Cohabitation has increased considerably in the United Kingdom over the last twenty years. Unfortunately it appears there is a huge misunderstanding when it comes to the status of unmarried couples without children.
Couples that cohabit have no rights over their partners income or assets unless they own the assets jointly, have made substantial capital injection or alternatively they have entered into a cohabitation agreement stating how assets are to be divided. You do not obtain rights against a person or their assets simply by living with them regardless of how long you live together.
It is possible for couples who live together to have a cohabitation agreement put in place. Most couples only concern themselves with what happens if one or the other of them dies. Unfortunately the main problems are caused upon separation not death and the majority of couples have nothing in place for this eventuality. Parties do not like to think at the start of their relationship about the relationship breaking down, however this is the time matters need to be considered.
Advantages Of A Cohabitation Agreement
- A cohabitation agreement can be drawn up to state whatever the parties agree
- The agreement will provide a framework for what will happen if the relationship breaks down
- Creates certainty so both parties know where they stand
- The agreement provides a record of the parties intentions at that time.
It is common to have in the agreement details as to who will retain cars; items purchased jointly items on credit etc. If for example you have a hobby of motorbike racing and your partner purchases you a motor bike, as a present, however the bike is in your partners name, legally the bike is the partners asset as it is in their name. The reality of the situation is that the bike was purchased for you as a present and it was intended to be yours. If it is stated in the cohabitation agreement that you will retain the bike upon separation this has resolved a potentially explosive argument upon separation. All matters must be considered, as the reality of situations is often very different to the position as far as the law is concerned.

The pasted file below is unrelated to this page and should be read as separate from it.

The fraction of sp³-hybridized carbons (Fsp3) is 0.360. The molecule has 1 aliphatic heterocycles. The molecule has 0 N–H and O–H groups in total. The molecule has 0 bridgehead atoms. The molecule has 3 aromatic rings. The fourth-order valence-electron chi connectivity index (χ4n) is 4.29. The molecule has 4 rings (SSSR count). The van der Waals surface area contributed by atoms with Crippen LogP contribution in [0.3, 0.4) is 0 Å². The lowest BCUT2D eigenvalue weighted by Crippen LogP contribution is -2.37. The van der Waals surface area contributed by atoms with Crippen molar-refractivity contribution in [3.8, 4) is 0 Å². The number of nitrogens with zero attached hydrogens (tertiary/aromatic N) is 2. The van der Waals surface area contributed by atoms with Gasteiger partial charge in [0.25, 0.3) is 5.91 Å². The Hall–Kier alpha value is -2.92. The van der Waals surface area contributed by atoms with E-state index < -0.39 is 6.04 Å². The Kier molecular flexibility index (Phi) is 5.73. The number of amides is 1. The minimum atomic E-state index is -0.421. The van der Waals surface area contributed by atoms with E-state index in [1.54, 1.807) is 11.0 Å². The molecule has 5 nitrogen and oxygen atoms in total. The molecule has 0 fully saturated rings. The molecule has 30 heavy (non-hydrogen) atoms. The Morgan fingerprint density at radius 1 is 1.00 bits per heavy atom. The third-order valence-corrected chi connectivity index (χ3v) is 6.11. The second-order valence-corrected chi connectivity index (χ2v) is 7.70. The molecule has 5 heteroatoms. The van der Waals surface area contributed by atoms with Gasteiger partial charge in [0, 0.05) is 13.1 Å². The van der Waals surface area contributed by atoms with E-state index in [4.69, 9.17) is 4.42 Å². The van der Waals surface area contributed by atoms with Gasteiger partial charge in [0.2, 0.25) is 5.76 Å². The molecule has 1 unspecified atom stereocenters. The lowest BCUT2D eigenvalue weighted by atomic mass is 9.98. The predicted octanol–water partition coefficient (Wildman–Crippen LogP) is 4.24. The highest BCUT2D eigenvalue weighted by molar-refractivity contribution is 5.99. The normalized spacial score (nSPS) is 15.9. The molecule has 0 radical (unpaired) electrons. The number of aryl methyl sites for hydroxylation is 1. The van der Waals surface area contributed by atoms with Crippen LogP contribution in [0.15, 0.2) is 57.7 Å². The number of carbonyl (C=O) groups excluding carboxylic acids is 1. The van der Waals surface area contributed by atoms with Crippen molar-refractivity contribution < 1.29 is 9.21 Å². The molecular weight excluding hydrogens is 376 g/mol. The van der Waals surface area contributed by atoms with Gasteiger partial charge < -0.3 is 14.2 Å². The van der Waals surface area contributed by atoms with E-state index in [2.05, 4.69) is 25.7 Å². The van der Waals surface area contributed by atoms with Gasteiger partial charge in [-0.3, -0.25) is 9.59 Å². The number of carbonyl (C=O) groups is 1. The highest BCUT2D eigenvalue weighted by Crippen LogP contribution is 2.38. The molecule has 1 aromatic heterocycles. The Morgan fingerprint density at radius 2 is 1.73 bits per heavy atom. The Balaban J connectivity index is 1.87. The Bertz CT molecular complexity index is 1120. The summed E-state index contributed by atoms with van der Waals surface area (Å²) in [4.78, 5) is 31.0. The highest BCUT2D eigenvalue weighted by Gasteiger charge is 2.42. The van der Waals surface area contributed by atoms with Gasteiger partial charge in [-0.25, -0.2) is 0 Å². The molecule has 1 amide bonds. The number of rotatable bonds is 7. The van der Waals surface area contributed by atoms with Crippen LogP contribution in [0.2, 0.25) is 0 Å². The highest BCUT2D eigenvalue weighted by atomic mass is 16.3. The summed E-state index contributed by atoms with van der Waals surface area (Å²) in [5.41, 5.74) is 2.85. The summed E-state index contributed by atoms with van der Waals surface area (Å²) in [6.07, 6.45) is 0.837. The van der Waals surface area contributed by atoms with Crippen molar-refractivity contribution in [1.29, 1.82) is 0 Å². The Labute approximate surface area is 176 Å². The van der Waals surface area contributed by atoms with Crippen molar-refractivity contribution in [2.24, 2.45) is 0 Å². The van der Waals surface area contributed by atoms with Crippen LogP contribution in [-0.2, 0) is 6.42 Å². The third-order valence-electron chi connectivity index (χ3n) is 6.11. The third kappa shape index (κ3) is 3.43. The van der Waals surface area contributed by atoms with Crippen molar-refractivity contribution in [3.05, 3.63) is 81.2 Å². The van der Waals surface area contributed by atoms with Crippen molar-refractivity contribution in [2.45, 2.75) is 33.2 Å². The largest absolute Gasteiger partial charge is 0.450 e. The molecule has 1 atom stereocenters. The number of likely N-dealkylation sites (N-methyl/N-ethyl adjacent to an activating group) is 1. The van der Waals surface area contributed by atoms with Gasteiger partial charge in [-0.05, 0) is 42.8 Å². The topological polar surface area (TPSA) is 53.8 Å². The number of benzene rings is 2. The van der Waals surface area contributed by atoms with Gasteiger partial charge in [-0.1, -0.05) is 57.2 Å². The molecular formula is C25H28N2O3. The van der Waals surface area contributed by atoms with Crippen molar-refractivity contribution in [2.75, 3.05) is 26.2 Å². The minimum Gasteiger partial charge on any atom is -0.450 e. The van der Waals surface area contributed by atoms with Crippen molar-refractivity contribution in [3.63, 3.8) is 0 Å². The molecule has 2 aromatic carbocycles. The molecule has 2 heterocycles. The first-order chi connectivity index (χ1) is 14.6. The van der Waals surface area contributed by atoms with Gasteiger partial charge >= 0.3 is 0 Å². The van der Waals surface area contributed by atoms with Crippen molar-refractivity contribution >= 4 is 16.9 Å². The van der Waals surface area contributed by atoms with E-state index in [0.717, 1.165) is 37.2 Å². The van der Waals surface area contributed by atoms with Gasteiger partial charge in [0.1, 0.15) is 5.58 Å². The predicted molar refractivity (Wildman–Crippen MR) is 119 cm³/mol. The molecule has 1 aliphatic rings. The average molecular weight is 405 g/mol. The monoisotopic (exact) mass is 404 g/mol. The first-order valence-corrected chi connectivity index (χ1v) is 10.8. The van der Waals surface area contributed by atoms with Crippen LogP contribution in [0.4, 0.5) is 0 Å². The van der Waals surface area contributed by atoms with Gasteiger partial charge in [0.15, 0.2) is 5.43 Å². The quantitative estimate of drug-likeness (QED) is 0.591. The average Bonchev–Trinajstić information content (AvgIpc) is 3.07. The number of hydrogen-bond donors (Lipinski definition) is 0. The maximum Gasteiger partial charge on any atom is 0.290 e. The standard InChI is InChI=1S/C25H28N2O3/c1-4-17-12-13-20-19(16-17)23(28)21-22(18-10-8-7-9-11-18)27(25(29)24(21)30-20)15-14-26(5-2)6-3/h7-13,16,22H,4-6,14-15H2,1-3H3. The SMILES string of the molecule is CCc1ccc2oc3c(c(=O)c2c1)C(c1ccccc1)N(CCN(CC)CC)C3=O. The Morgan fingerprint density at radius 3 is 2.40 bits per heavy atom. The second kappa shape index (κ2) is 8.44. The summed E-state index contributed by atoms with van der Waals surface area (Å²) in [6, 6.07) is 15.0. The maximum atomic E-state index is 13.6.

Cohabitation agreements are based in contract law however this does not stop one of the parties trying to renege on the agreement. If this occurs it would then be for a Court to decide matters. If there is no agreement in place it is then one parties word against the other and the parties have to resolve the issue amongst themselves. A Court can only become involved when there is a legal matter in issue, i.e. in this instance breach of a contractual agreement. Without the agreement there is nothing either party can do to make the other part adhere to what they had previously verbally agreed.
If you are cohabiting or thinking about cohabiting I cannot emphasis enough the importance of trying to protect yourself in case the unthinkable happens.